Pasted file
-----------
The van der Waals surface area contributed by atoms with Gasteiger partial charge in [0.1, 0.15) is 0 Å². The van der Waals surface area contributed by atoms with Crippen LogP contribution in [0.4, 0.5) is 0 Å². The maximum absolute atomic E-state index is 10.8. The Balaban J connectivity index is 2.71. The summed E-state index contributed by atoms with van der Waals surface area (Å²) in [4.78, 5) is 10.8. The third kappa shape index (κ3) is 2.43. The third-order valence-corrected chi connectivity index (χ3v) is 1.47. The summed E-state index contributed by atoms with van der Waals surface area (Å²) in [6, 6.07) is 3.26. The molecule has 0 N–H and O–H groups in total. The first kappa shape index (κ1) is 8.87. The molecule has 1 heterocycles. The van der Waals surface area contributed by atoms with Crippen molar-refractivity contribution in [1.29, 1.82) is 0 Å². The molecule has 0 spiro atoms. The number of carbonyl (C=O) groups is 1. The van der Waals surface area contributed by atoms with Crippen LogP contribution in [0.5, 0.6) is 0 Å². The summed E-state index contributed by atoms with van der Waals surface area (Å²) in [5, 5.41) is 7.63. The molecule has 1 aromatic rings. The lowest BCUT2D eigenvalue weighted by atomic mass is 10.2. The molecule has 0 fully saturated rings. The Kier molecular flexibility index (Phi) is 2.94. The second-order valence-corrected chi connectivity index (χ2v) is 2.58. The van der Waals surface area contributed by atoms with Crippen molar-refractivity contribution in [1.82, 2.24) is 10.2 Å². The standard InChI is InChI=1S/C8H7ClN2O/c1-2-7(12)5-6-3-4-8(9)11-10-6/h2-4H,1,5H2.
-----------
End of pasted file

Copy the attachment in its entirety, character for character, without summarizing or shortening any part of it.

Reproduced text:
The van der Waals surface area contributed by atoms with Gasteiger partial charge in [0.1, 0.15) is 0 Å². The van der Waals surface area contributed by atoms with Crippen LogP contribution in [0.4, 0.5) is 0 Å². The maximum absolute atomic E-state index is 10.8. The Balaban J connectivity index is 2.71. The summed E-state index contributed by atoms with van der Waals surface area (Å²) in [4.78, 5) is 10.8. The third kappa shape index (κ3) is 2.43. The third-order valence-corrected chi connectivity index (χ3v) is 1.47. The summed E-state index contributed by atoms with van der Waals surface area (Å²) in [6, 6.07) is 3.26. The molecule has 0 N–H and O–H groups in total. The first kappa shape index (κ1) is 8.87. The molecule has 1 heterocycles. The van der Waals surface area contributed by atoms with Crippen molar-refractivity contribution in [1.29, 1.82) is 0 Å². The molecule has 0 spiro atoms. The number of carbonyl (C=O) groups is 1. The van der Waals surface area contributed by atoms with Crippen LogP contribution in [0.5, 0.6) is 0 Å². The summed E-state index contributed by atoms with van der Waals surface area (Å²) in [5, 5.41) is 7.63. The molecule has 1 aromatic rings. The lowest BCUT2D eigenvalue weighted by atomic mass is 10.2. The molecule has 0 fully saturated rings. The Kier molecular flexibility index (Phi) is 2.94. The second-order valence-corrected chi connectivity index (χ2v) is 2.58. The van der Waals surface area contributed by atoms with Crippen molar-refractivity contribution in [1.82, 2.24) is 10.2 Å². The standard InChI is InChI=1S/C8H7ClN2O/c1-2-7(12)5-6-3-4-8(9)11-10-6/h2-4H,1,5H2.